Over the past 12 years, I’ve gained and lost significant amounts of weight. It goes in waves. In 2004, I lost 50 pounds. Then I gained 15. Then I lost 20, gained 35, lost 45, gained 20, lost 35, gained 15, gained 10 more, then 15 more. At my heaviest, I was 255 pounds. At my lightest, I dropped to 174. Today I’m nestled in between, hovering around 214, and battling binge eating every single day.
There are many solutions to our struggles with eating, some are healthier than others. I’m not here to suggest that any one is better than any other; everyone is different. Different treatments will work or not work to varying degrees on every person. What I can share, though, is that through my 12-year journey from size 38 to 34, and everywhere in between. The times when I’ve been consciously accountable for what I’m eating has been the times I’ve been the healthiest. The times when I’ve been mentally absent, I’ve struggled the most.
I lost 50 pounds during the last 5 months of my senior year in high school, simply by looking at the nutrition information at the places I would go out to lunch. I realized that I was eating 1,400 calories between 10:00 and 10:40 a.m. alone, and consciously changed my order. I subbed out fried foods for grilled, cut back on condiments, and replaced soda with seltzer or water. I also ordered less food.
In 2011, I began keeping a detailed food log in a spreadsheet. I began weighing and measuring out my portions and set daily targets for calories, fat, sodium, fiber, protein and sugar. I held myself accountable every day, and whether I met my targets or went over, I counted all but one day per month. I lost 34 pounds.
Over the past 3 years, I’ve gotten less strict. I’ve gone through periods where I stopped keeping track, and it shows. I began a full-time job and went back to school. Time and energy became an issue. I began picking at snacks after a long day at work, or getting home so late and building up such a hunger that I would eat a sandwich immediately after dinner. In many of these cases, I knew that these weren’t the best choices, but I was just too tired to keep track. I’ve gained it all back, and then some. I’ve since started keeping my spreadsheets again, and it’s a daily struggle. I have a good day, then a bad day. I keep track for a week, then miss a weekend. I’m not consistent.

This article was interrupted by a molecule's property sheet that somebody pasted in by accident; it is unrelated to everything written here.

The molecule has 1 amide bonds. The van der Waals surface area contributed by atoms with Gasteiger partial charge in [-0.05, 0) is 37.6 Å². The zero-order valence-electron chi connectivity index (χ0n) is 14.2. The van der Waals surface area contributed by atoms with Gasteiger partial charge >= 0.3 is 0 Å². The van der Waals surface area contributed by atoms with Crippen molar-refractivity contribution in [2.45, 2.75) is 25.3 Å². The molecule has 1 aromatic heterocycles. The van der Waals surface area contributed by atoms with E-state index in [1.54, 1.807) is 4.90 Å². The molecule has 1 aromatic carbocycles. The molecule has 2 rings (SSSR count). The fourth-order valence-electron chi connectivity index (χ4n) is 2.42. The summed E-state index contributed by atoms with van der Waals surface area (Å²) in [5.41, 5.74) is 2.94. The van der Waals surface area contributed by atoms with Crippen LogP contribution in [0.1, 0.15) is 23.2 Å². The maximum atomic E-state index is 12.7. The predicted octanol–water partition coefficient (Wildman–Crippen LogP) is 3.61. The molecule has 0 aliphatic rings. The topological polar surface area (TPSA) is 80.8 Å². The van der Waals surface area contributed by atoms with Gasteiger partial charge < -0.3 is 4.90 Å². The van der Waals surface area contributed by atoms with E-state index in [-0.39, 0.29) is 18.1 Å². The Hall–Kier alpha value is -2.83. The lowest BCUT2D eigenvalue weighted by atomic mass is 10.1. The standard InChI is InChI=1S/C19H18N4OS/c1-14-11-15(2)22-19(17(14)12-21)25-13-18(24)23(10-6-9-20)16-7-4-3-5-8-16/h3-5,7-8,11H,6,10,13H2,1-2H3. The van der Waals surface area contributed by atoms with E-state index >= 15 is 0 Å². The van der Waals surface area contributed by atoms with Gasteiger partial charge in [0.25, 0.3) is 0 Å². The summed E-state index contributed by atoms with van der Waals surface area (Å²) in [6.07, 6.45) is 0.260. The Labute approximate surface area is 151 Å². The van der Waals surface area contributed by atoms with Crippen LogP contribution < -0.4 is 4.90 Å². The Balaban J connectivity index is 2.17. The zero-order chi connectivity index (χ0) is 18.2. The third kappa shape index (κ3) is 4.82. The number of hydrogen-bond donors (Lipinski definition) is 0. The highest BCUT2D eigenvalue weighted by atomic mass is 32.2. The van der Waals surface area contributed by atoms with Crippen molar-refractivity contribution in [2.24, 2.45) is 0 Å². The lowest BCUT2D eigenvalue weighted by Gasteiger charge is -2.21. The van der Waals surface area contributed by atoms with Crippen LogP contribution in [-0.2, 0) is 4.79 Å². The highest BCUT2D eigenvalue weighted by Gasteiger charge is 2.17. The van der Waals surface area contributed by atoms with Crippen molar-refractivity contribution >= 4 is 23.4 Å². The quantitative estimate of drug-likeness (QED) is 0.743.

I may or may not seek other treatments down the road, but I’m aware that this is something I will likely struggle with my entire life. I know that I’ll hit my stride again and reach a healthier weight. I know I’ll also probably slip again and gain some back. But what I know most of all, is that whatever I do, I’m at my best when I’m eating consciously.
We all struggle with different things. It may be food or exercise, stress or sleep, money or work, family or friends. Whatever the case may be, whatever you’re going through, I encourage you if nothing else to stop, take a minute, and think of the things you’ve accomplished in your life. Think about your mindset, and how the decisions you made led you to your success. Try your best to harness that again. Write it down if you need to, but don’t let it go. You can act on whatever goal it is you want to reach.
But first, you have to think.
For more information about eating disorders, go to https://www.nationaleatingdisorders.org/get-facts-eating-disorders.
1 Barclay, E., Belluz, J., & Zarracina, J. (2016, August 31). It’s easy to become obese in America. These 7 charts explain why. InVox. Retrieved from http://www.vox.com/2016/8/31/12368246/charts-explain-obesity
2 The facts on junk food marketing and kids (n.d.). In Prevention Institute. Retrieved from Google.
3 Fast Food FACTS in Brief (n.d.). In Fast Food F.A.C.T.S. Retrieved from Google.
4 The Science of Adolescent Risk-Taking: Workshop Report (2011). In NCBI: National Center for Biotechnology. Retrieved from Google.
© Copyright Michael Trovato, September 5, 2016